Cultivating a sense of shared commitment

Bridging the knowledge gap between science and policy fosters collaboration. Conservation International works with local champions and government officials to build communication platforms that allow an exchange of information, helping communities, institutions and governments to work together and value their marine resources.

By the numbers

Working with 150 partners, 5.3 million hectares of sea have been protected and 21.8 million hectares strengthened.

Our seascapes project sites

A view of Indonesia's Raja Ampat archipelago
© Will Turner

Bird’s Head Seascape

Conservation International works with local communities, local partners and government in West Papau, Indonesia, the world’s epicenter for marine biodiversity.

READ MORE: Bird’s Head Seascape

Fish swimming in Eastern Tropical Pacific Seascape, Cocos Island, Costa Rica     
© CI/Sterling Zumbrunn

Eastern Tropical Pacific Seascape

Conservation International and local partners have contributed to the creation or expansion of both fully protected national parks and marine reserves, and multiple use marine management areas within the coastal Pacific waters of Costa Rica, Panama, Colombia and Ecuador.

READ MORE: Eastern Tropical Pacific Seascape

© Paul Nicklen

Abrolhos Seascape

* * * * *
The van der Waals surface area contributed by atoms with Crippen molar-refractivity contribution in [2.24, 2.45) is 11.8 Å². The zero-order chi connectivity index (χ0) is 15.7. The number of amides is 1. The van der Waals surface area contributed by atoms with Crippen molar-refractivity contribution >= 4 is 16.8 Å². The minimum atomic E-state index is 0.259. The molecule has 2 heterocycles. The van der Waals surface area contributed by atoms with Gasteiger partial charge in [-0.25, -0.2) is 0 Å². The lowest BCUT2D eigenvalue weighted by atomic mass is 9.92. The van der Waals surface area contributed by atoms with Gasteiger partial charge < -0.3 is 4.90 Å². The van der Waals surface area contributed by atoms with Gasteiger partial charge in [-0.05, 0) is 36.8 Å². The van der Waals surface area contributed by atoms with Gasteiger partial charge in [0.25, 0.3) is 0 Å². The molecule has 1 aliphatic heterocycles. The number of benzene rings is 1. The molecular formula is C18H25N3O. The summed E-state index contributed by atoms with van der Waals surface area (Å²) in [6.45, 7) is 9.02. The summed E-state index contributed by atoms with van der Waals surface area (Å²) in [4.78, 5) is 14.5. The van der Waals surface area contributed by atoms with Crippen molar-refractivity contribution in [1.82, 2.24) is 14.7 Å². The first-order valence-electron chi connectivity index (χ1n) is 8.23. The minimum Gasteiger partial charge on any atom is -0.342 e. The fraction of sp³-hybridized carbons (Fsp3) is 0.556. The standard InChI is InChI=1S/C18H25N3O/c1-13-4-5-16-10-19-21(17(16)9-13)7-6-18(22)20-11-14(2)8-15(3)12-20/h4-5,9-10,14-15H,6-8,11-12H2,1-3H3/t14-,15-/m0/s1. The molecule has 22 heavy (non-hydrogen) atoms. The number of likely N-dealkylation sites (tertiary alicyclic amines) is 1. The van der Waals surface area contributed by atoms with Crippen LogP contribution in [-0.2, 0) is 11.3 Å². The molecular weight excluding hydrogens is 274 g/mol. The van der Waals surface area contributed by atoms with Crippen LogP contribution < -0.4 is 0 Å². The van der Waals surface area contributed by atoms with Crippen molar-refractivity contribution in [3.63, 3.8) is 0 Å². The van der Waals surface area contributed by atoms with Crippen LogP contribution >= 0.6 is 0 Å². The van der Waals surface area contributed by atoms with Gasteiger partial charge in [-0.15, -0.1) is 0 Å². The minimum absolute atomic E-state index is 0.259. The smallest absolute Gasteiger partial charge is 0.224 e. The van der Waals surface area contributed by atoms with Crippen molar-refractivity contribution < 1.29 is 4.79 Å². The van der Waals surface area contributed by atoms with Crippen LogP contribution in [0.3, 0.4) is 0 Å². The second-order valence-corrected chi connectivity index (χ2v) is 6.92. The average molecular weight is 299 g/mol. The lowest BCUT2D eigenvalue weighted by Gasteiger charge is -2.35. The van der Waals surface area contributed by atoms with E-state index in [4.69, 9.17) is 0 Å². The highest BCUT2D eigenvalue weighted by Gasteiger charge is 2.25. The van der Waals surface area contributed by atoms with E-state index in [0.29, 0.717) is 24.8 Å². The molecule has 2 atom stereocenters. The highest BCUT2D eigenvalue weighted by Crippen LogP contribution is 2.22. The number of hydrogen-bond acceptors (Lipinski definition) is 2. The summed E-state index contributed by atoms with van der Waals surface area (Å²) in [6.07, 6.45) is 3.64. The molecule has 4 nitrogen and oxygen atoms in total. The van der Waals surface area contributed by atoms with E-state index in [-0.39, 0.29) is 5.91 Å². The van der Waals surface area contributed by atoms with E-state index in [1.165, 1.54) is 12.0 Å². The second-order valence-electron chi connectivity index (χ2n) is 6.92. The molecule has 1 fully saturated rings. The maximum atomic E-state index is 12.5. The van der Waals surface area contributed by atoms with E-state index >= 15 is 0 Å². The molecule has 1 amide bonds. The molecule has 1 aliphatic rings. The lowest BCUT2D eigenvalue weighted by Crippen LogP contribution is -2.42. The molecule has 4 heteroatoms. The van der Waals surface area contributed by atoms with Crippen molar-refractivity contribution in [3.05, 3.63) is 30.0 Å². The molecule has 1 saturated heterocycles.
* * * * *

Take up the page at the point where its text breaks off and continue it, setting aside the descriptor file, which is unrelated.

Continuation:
The Abrolhos Seascape, located off the central coast of Brazil, boasts the highest marine biodiversity in the Southern Atlantic. Through engagements with the local fishing communities, Conservation International works with local partners and the government of Brazil to protect critical areas of biodiversity and promote small-scale sustainable fisheries.

READ MORE: Supporting Smallholder Fishing in Brazil

Two men haul a canoe onto the beach on a small island in Central Sulawesi.
© Robin Moore/iLCP

Sulu-Sulawesi Seascape

The Sulu-Sulawesi Seascape is home to diverse ecosystems, including coral reefs, seagrass meadows and mangrove forests. New species are still regularly discovered, and reef fish and sharks, sea turtles and manta rays are among the charismatic animals that bring joy and inspiration to coastal communities and tourists alike.

READ MORE: Sulu-Sulawesi Seascape